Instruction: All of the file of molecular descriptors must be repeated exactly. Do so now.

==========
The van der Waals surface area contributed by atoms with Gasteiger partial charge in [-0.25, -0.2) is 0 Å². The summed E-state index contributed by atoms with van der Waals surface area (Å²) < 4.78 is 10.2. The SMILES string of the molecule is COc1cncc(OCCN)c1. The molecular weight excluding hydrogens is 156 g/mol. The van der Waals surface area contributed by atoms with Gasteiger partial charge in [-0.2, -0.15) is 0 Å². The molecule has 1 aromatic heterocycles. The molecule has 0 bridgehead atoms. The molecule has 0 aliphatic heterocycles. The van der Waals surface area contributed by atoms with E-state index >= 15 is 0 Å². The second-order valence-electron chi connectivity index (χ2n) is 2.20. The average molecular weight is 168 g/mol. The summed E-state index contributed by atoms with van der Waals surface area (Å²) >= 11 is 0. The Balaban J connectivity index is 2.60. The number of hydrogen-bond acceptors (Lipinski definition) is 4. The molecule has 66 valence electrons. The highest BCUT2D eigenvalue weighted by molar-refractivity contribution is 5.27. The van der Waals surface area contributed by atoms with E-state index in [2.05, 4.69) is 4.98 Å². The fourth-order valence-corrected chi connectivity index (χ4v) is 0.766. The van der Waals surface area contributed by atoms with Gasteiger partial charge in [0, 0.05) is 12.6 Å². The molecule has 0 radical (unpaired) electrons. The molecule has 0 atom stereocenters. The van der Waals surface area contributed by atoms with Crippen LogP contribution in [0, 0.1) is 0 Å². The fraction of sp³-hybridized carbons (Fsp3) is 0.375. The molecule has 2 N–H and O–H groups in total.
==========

The van der Waals surface area contributed by atoms with Gasteiger partial charge in [-0.25, -0.2) is 0 Å². The summed E-state index contributed by atoms with van der Waals surface area (Å²) < 4.78 is 10.2. The SMILES string of the molecule is COc1cncc(OCCN)c1. The molecular weight excluding hydrogens is 156 g/mol. The van der Waals surface area contributed by atoms with Gasteiger partial charge in [-0.2, -0.15) is 0 Å². The molecule has 1 aromatic heterocycles. The molecule has 0 bridgehead atoms. The molecule has 0 aliphatic heterocycles. The van der Waals surface area contributed by atoms with E-state index >= 15 is 0 Å². The second-order valence-electron chi connectivity index (χ2n) is 2.20. The average molecular weight is 168 g/mol. The summed E-state index contributed by atoms with van der Waals surface area (Å²) >= 11 is 0. The Balaban J connectivity index is 2.60. The number of hydrogen-bond acceptors (Lipinski definition) is 4. The molecule has 66 valence electrons. The highest BCUT2D eigenvalue weighted by molar-refractivity contribution is 5.27. The van der Waals surface area contributed by atoms with E-state index in [2.05, 4.69) is 4.98 Å². The fourth-order valence-corrected chi connectivity index (χ4v) is 0.766. The van der Waals surface area contributed by atoms with Gasteiger partial charge in [0, 0.05) is 12.6 Å². The molecule has 0 radical (unpaired) electrons. The molecule has 0 atom stereocenters. The van der Waals surface area contributed by atoms with Crippen LogP contribution in [0, 0.1) is 0 Å². The fraction of sp³-hybridized carbons (Fsp3) is 0.375. The molecule has 2 N–H and O–H groups in total.